Local Heart, Global Soul

May 25, 2013

The Artform of Longevity…

(photograph © Kiwidutch)

(photograph © Kiwidutch)

The next parts of  Sint-Romboutskathedraal (St. Rumbold’s Cathedral) in Mechelen, Belgium to catch my attention are the details of a crypt,  the main altar area, a fixture that I assume might be a confessional, beautiful candelabra  candle lamp and several massive triptych paintings.

I have no idea who the man is who is buried in this black ornamented tomb, (possibly someone of more modern times?) but the book at the end of it is striking for it’s bold single branch motif, timeless in it’s simplicity and design.

The altar is located in the Chancel section of the cathedral. Unfortunately renovations in this area meant that getting closer for more detailed photographs was an impossibility so I put my zoom lens to work to capture what I could.

Information boards tell me that the triptych paintings are done by Jan Snellinck (1544-1638) and Michiel Coxcie (1499-1592) respectively and to be honest what grabbed my attention even more than these enormous paintings, was the fact that  each of these artists had an amazing long lifespan: 94 and 93 years of age respectively.

We tend to think that most people in the Middle Ages had an exceptionally short lifespan by today’s standards, but here are two artists with paintings in the same cathedral and each well past 90 years of age… was longevity underreported in those days? or were perhaps these gentlemen blessed by good genes, luck and a less hazardous occupation than most? (artists in general usually did not age well in historical times because paints often contained toxic chemicals such as cadmium, lead, mercury and sulfides). Luckily these men appear to be exceptions…

Jan Snellinck (1544-1638)  Triptych “Christ resurrected, with St. Peter and St. Paul”(oil on wood, 1601) Side panels: “Annunciation to the Holy Virgin” and “ Nativity surrounded by angels with tools of torture”. Painted for the Merchants Guild.

Michiel Coxcie (1499-1592) Triptych “The Martyrdom of Saint George” (oil on wood, 1588).Side panels: “The trial of Saint George”and “The Beheading of Saint George”. Painting for the old Crossbowman’s Guild”. Back in the South Aisle there is a candelabra  with detailed fretwork and the wood carvings of the choir are also ornate.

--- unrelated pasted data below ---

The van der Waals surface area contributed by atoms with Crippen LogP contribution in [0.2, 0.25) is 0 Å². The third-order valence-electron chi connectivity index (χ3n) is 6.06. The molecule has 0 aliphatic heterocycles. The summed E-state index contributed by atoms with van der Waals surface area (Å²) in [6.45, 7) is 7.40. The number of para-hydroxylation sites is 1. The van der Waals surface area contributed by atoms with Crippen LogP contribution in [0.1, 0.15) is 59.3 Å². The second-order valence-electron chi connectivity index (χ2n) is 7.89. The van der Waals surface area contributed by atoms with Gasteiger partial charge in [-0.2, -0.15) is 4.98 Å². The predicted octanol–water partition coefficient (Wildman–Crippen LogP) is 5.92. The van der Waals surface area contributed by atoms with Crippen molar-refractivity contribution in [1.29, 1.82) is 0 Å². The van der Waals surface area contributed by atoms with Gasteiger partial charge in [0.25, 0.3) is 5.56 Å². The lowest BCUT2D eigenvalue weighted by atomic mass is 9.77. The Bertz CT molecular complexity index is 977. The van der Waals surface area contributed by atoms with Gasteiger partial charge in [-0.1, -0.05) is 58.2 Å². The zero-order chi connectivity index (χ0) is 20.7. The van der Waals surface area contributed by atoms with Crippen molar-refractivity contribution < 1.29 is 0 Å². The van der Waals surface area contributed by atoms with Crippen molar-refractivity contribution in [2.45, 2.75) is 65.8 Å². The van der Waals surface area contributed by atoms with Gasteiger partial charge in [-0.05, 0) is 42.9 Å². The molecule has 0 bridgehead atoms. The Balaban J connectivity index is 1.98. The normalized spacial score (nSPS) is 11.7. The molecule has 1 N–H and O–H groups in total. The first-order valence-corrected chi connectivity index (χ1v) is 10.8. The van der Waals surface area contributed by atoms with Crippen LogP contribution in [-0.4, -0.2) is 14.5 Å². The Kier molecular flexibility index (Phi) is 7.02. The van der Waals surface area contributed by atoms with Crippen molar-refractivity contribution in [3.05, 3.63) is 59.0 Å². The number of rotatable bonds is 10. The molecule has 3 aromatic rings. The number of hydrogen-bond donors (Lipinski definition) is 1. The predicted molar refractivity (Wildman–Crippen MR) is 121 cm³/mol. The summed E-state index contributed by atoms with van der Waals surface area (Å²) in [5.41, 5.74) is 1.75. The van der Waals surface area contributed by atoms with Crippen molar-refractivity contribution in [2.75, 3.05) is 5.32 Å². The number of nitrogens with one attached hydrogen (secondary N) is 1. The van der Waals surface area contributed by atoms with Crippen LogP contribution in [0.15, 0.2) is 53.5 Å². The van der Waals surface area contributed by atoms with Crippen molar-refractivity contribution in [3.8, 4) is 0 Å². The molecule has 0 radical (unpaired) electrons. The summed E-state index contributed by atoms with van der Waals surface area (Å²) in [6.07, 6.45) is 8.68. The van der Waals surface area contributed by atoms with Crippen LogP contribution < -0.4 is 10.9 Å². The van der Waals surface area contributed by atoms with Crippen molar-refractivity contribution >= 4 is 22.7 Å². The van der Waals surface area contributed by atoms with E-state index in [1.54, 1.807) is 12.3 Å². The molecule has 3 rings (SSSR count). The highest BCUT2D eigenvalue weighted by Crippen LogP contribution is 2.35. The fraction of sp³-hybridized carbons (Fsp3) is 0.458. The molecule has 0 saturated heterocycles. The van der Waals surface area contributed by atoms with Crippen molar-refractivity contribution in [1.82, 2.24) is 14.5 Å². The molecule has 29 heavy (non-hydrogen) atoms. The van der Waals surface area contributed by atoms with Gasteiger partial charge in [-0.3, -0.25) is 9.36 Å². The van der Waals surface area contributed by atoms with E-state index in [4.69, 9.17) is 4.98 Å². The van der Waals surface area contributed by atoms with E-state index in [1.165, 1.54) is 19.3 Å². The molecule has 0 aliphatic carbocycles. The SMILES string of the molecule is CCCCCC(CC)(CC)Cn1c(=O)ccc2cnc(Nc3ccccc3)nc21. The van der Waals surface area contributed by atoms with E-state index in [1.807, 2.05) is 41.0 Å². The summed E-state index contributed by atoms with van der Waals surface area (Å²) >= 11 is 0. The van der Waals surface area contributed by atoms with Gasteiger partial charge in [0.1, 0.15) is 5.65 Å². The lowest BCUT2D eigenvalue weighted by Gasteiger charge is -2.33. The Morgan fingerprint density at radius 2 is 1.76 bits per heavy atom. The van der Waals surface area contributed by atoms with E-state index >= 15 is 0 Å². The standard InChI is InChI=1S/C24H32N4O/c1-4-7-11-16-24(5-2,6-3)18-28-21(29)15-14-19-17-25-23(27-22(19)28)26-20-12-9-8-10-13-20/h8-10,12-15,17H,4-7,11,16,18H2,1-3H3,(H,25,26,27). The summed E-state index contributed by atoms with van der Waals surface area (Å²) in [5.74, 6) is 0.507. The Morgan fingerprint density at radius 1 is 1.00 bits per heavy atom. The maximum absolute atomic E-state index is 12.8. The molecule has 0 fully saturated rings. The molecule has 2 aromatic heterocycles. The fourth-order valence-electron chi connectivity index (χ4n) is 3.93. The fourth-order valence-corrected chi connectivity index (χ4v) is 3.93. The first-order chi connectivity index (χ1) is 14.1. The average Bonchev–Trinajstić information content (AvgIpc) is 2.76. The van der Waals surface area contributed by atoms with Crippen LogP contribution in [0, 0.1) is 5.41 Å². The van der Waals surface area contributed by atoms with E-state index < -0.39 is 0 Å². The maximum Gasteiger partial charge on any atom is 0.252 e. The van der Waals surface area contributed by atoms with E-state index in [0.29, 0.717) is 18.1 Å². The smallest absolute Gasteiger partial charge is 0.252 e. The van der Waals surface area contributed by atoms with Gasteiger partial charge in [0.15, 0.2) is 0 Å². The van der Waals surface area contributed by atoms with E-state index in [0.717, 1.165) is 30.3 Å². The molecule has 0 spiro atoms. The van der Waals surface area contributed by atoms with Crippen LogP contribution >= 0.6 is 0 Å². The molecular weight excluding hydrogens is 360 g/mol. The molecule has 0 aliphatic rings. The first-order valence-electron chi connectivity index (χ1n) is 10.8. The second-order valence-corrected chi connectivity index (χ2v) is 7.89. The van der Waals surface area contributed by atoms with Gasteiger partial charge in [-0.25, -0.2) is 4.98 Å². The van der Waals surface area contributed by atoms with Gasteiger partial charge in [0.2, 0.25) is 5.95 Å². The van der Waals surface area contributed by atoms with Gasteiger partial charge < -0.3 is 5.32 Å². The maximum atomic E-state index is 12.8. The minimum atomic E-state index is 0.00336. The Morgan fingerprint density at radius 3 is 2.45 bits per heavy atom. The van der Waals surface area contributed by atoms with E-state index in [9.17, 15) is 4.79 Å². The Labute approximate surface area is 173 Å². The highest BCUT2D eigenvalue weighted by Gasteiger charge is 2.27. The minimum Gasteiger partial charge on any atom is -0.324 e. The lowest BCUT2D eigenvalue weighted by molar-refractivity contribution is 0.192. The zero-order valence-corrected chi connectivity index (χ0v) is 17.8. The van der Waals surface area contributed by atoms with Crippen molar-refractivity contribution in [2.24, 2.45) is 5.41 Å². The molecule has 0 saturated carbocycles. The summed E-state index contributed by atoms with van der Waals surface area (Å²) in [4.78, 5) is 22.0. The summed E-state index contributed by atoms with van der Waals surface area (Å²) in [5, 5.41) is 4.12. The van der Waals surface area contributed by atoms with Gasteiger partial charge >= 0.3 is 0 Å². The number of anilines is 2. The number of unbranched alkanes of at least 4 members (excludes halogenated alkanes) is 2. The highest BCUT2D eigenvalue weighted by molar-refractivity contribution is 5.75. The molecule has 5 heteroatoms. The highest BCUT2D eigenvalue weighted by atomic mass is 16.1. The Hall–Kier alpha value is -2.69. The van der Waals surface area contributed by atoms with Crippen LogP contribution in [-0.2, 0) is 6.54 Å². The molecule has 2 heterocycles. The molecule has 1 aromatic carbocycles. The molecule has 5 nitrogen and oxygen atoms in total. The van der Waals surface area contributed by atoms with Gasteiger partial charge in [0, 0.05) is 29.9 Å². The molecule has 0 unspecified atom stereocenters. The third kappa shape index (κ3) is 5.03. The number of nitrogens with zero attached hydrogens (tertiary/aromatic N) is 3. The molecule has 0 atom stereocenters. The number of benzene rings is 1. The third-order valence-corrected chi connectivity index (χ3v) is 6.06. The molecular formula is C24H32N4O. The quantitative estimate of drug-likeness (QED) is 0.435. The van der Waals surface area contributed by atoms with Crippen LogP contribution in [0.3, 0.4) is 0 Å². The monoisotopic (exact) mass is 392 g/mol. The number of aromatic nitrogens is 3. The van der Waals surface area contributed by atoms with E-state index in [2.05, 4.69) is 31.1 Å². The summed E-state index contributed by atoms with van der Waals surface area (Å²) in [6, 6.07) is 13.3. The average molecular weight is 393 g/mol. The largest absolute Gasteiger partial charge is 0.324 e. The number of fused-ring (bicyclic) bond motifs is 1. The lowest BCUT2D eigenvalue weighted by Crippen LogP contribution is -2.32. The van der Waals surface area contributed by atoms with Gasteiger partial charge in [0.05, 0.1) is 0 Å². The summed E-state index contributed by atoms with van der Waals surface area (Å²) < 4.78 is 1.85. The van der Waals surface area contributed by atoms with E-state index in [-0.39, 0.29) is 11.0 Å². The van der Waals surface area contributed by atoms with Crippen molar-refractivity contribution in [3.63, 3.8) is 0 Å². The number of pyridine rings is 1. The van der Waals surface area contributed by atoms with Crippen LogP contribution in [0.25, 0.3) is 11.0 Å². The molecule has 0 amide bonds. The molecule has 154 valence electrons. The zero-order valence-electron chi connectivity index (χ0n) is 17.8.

There’s a place that I think must be the confessional… where I note that the space where the parishioner sits appears to be considerably less comfortable and private than the space of the priest. Double punishment for the sinners?

(photograph © Kiwidutch)

(photograph © Kiwidutch)

(photograph © Kiwidutch)

(photograph © Kiwidutch)

(photograph © Kiwidutch)

(photograph © Kiwidutch)

(photograph © Kiwidutch)

(photograph © Kiwidutch)

(photograph © Kiwidutch)

(photograph © Kiwidutch)

(photograph © Kiwidutch)

(photograph © Kiwidutch)

(photograph © Kiwidutch)

(photograph © Kiwidutch)

(photograph © Kiwidutch)

(photograph © Kiwidutch)

(photograph © Kiwidutch)

(photograph © Kiwidutch)

(photograph © Kiwidutch)

(photograph © Kiwidutch)

(photograph © Kiwidutch)

(photograph © Kiwidutch)

(photograph © Kiwidutch)

(photograph © Kiwidutch)

 

6 Comments »

  1. Those triptychs – wow wow wow!

    Comment by The Laughing Housewife — May 25, 2013 @ 7:02 am | Reply

    • Tilly, I know!… there’s SO much there in the Cathedral that is “stop-you-in-your-tracks” stunning ! The only two problems are (a) where to start and (b) too little time 🙂

      Comment by kiwidutch — May 25, 2013 @ 9:24 am | Reply

  2. That middle shot — the longview of the altar — is really something, Kiwidutch. It really gives a sense of the “awesomeness” (in its true meaning) of this place.

    Comment by Luddy's Lens — May 29, 2013 @ 11:33 am | Reply

  3. Long lives were much more common in the Middle Ages (and before) than we tend to think. What skews the average is that infant death was so much higher…

    Comment by Carrie — May 31, 2013 @ 3:34 am | Reply


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